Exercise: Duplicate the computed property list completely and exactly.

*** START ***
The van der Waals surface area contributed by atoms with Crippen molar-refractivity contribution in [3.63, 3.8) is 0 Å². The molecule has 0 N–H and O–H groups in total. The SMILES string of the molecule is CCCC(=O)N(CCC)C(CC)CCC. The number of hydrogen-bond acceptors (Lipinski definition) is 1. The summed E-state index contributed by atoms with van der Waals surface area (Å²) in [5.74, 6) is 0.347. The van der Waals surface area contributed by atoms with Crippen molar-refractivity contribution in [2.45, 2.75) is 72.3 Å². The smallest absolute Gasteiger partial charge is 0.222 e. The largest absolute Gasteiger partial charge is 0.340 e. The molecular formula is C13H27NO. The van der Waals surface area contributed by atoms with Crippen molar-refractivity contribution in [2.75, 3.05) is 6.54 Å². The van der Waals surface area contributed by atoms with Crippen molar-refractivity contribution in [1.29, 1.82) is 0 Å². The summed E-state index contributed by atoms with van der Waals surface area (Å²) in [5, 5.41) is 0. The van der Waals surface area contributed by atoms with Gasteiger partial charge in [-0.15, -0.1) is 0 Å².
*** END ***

The van der Waals surface area contributed by atoms with Crippen molar-refractivity contribution in [3.63, 3.8) is 0 Å². The molecule has 0 N–H and O–H groups in total. The SMILES string of the molecule is CCCC(=O)N(CCC)C(CC)CCC. The number of hydrogen-bond acceptors (Lipinski definition) is 1. The summed E-state index contributed by atoms with van der Waals surface area (Å²) in [5.74, 6) is 0.347. The van der Waals surface area contributed by atoms with Crippen molar-refractivity contribution in [2.45, 2.75) is 72.3 Å². The smallest absolute Gasteiger partial charge is 0.222 e. The largest absolute Gasteiger partial charge is 0.340 e. The molecular formula is C13H27NO. The van der Waals surface area contributed by atoms with Crippen molar-refractivity contribution in [2.75, 3.05) is 6.54 Å². The van der Waals surface area contributed by atoms with Crippen molar-refractivity contribution in [1.29, 1.82) is 0 Å². The summed E-state index contributed by atoms with van der Waals surface area (Å²) in [5, 5.41) is 0. The van der Waals surface area contributed by atoms with Gasteiger partial charge in [-0.15, -0.1) is 0 Å².